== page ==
and it would have been in the position of wathing the

country collapse and the people continuing to suffer. By

joining government, MDC-T was making the unenviable decision

to work with a party that holds the MDC in contempt, does not

want to give up power, and has been responsible for

Zimbabwe's economic deterioration, myriad human rights

violations, and a humanitarian crisis. MDC-T had concluded,

as had he, that the only possibility of political and

economic recovery was an inclusive government.

 

5. (C) Even though he supports it, Ncube was skeptical the

new government would ultimately succeed. Amendment 19, which

encapsulates the September 15 agreement, had a number of

internal inconsistencies. There were skeptics in both

parties who were not interested in making the government

work. And skeptics in the international community would

Qwork. And skeptics in the international community would

withhold critical support. "It won't be easy," Ncube

concluded.

 

6. (C) Ncube was scornful of ZANU-PF. ZANU-PF, more than

anyone, needed an agreement to continue to survive as a

viable party and to function as part of a government

attempting to resuscitate the country. If ZANU-PF was

 

HARARE 00000079 002 OF 004

 

 

strategic, it would have attempted to demonstrate a paradigm

shift by ceasing its campaign of terror and easing up on

media hate speech. This would have earned it international

good will, and facilitated the formation of an inclusive

government. The ZANU-PF-orchestrated abductions, coming

during the negotiating period, were "incomprehensible." The

only explanation, opined Ncube, was that hawks in ZANU-PF

wanted to scuttle the possibility of an agreement.

 

------------------

Outstanding Issues

------------------

 

7. (C) Ncube told us that ZANU-PF, MDC-T, and MDC-M

negotiators would meet February 3 and 4 in South Africa to

discuss governorships and the National Security Council.

(NOTE: MDC-T issued a press release this afternoon stating

that ZANU-PF had claimed it was unready to proceed because it

had not received instructions from Zimbabwean president

Robert Mugabe who is in Addis Ababa for the AU Summit. The

MDC-T in the press release attacked ZANU-PF for backtracking

and questioned its good faith in forming a government. END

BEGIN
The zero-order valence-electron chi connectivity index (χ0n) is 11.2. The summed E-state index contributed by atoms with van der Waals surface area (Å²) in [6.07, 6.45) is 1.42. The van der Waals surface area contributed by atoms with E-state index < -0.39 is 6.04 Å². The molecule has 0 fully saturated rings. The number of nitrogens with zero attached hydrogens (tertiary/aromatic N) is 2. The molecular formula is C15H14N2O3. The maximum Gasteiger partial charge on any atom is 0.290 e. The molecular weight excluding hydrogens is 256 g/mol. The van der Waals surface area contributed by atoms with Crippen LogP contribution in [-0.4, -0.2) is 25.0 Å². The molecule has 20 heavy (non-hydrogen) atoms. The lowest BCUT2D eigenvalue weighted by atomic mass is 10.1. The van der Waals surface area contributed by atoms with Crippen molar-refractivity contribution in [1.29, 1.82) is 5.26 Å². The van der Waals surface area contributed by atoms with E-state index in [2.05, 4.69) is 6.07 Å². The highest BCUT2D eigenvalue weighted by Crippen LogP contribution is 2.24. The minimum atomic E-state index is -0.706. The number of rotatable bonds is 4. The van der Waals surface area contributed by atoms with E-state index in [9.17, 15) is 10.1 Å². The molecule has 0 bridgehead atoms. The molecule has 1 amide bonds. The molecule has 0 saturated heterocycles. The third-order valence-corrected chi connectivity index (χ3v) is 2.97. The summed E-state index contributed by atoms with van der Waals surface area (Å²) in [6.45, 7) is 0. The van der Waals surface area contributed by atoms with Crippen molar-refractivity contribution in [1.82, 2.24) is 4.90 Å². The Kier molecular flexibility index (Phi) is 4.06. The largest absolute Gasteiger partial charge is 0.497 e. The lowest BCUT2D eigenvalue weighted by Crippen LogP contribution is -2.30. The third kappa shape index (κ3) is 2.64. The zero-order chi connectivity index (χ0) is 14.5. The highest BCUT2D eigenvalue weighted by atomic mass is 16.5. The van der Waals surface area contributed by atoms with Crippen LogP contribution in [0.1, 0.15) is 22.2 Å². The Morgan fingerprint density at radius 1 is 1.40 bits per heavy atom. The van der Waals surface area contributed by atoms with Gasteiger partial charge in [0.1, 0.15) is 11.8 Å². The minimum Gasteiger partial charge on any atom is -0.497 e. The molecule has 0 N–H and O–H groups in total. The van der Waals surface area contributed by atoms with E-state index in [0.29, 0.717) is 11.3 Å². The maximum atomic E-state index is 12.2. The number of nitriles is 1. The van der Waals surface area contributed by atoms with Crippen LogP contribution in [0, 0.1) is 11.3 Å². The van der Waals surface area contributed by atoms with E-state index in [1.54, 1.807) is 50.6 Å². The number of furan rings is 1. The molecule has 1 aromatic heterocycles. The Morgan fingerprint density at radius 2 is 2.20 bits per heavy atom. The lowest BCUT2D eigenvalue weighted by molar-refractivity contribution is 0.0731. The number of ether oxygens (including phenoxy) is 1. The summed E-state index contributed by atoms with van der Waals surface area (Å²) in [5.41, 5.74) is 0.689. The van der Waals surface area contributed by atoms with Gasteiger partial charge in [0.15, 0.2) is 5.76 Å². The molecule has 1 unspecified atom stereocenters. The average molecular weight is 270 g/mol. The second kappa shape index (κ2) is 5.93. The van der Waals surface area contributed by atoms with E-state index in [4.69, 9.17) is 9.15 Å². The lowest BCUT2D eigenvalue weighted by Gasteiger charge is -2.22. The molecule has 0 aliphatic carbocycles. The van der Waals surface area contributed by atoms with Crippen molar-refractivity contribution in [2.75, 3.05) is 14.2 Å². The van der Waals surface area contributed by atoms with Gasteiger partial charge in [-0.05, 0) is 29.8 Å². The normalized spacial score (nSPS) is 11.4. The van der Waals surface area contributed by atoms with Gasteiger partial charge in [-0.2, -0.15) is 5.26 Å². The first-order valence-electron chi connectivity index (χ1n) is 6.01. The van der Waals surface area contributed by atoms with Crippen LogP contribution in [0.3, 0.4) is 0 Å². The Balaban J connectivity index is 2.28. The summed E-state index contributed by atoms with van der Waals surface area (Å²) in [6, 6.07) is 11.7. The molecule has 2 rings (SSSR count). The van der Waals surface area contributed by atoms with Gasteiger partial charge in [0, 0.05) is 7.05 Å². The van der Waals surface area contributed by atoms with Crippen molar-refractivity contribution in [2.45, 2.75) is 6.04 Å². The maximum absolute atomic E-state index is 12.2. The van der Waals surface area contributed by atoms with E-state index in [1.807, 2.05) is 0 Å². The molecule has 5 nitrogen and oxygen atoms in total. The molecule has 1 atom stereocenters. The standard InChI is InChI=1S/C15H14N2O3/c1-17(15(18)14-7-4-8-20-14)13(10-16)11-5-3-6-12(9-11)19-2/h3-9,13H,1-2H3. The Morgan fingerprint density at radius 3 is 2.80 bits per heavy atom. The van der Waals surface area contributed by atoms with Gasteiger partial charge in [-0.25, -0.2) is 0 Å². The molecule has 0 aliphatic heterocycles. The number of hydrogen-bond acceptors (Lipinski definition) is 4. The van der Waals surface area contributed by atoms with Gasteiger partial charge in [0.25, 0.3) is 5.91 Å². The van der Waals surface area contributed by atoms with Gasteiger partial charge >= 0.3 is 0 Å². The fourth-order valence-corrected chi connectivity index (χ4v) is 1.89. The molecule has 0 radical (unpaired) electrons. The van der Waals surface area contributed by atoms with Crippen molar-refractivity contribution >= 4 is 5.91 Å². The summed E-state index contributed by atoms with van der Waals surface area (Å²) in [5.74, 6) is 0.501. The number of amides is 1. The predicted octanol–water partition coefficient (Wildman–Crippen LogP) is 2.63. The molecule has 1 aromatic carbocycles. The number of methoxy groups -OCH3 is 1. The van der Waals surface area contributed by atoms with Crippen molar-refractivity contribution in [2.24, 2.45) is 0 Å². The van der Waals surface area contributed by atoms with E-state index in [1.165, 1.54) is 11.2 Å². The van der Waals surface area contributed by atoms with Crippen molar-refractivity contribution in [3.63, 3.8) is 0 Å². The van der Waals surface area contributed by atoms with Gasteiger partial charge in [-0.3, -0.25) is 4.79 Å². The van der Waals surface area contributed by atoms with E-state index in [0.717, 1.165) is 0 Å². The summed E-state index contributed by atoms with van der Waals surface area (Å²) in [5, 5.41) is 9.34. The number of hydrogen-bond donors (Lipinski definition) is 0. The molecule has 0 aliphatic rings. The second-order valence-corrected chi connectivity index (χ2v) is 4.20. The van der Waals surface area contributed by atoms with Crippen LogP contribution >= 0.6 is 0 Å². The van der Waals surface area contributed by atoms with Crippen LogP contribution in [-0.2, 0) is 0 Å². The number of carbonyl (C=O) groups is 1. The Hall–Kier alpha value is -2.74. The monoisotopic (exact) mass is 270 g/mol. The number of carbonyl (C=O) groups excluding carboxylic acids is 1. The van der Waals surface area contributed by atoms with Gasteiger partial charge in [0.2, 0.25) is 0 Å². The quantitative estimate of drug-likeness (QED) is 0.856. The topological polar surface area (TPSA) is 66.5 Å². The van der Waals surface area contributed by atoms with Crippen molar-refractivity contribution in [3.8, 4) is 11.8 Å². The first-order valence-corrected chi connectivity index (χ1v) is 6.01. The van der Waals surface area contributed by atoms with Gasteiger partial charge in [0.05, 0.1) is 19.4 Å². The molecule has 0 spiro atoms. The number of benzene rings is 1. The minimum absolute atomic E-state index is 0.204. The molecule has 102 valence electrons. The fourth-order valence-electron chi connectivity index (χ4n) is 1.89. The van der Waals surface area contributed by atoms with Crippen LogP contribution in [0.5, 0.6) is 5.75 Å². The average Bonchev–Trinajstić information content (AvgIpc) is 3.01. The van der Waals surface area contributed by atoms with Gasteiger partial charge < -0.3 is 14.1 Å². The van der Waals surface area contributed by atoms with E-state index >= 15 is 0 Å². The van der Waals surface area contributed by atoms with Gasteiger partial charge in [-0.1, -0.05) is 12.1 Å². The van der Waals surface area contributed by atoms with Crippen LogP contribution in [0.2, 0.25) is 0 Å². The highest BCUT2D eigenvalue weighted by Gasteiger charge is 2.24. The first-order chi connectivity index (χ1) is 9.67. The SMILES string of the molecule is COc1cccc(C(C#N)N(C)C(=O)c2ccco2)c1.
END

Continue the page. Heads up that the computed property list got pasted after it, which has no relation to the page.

NOTE.) On governorships, there were three issues to resolve:

a formula for allocating the 10 provincial governorships

between parties, a method of creating vacancies in those

seats that would go to either MDC-T or MDC-M, and timing of

replacing designated ZANU-PF governors. ZANU-PF, according

to Ncube, wants the party that received the most votes in the

March 29 election in a particular province to have the

governorship for that province. This would result in 6

ZANU-PF governors, 3 MDC-T governors, and 1 MDC-M governor.

MDC-T wants to give the governorship to the party that had

won the most parliamentary seats in a particular province in

the March election. Under this formula, it would have 5

governors, ZANU-PF would have 4, and MDC-M would have 1.

MDC-M supports using the same formula as was used to

apportion ministers. This formula looks at the overall

strength of each party and aims to ensure a significant

presence for each party in government. This would result in

ZANU-PF and MDC-T each having 4 governors and MDC-M 2.

 

8. (C) To create vacancies for MDC governors to replace

ZANU-PF governors, ZANU-PF governors could be summarily

discharged, given a retirement package, or reassigned to

other positions. Ncube said ZANU-PF wanted to replace

governors when their terms expired; both MDCs wanted new

governors in place by February 13.

 

9. (C) Ncube told us that MDC-T had drafted a bill to

establish a National Security Council. Under the bill, the

Council would oversee operations and activities of the

security forces, including the Central Intelligence

Organization, the defense forces, the police, and the prison

service. Members would be the president and vice presidents,

the prime minister and deputy prime ministers, Home Affairs

and Defense ministers, chairperson of the Public Service

Commission, and three other ministers assigned by the

parties. Ncube expected no difficulty in reaching agreement

Qparties. Ncube expected no difficulty in reaching agreement

on a draft bill.

 

-------------------------------------------

JOMIC and Breaches of the MOU and Agreement

-------------------------------------------

 

10. (C) JOMIC was inaugurated by South African mediator

Frank Chikane on January 30. ZANU-PF members are Patrick

Chinamasa, Nicholas Goche, Emmerson Mnangagwa, and Oppah

Muchinguri. MDC-T members are Elton Mangoma, Innocent

Chagonda, Elias Mudzuri, and Tabita Khumalo. MDC-M members

are Ncube, Priscilla Misihairabwi-Mushonga, Frank Chamunorwa,

and Edward Mkhosi. Chair of the Committee will rotate among